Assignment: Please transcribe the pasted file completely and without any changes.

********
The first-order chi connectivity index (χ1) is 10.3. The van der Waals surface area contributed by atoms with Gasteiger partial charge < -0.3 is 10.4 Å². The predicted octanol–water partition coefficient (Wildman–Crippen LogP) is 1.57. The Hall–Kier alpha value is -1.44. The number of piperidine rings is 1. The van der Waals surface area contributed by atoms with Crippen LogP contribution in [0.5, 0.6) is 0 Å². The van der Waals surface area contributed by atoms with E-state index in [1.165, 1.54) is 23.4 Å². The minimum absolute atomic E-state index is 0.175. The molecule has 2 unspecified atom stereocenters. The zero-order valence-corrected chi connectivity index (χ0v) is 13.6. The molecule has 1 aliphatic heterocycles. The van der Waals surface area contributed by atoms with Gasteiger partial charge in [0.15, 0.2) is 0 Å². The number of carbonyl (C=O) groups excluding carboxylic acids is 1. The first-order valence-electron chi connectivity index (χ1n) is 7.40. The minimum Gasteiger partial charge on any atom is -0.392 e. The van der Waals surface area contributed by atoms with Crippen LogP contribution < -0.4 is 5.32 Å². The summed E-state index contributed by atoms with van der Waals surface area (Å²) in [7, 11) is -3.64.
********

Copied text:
The first-order chi connectivity index (χ1) is 10.3. The van der Waals surface area contributed by atoms with Gasteiger partial charge < -0.3 is 10.4 Å². The predicted octanol–water partition coefficient (Wildman–Crippen LogP) is 1.57. The Hall–Kier alpha value is -1.44. The number of piperidine rings is 1. The van der Waals surface area contributed by atoms with Crippen LogP contribution in [0.5, 0.6) is 0 Å². The van der Waals surface area contributed by atoms with E-state index in [1.165, 1.54) is 23.4 Å². The minimum absolute atomic E-state index is 0.175. The molecule has 2 unspecified atom stereocenters. The zero-order valence-corrected chi connectivity index (χ0v) is 13.6. The molecule has 1 aliphatic heterocycles. The van der Waals surface area contributed by atoms with Gasteiger partial charge in [0.15, 0.2) is 0 Å². The number of carbonyl (C=O) groups excluding carboxylic acids is 1. The first-order valence-electron chi connectivity index (χ1n) is 7.40. The minimum Gasteiger partial charge on any atom is -0.392 e. The van der Waals surface area contributed by atoms with Crippen LogP contribution < -0.4 is 5.32 Å². The summed E-state index contributed by atoms with van der Waals surface area (Å²) in [7, 11) is -3.64.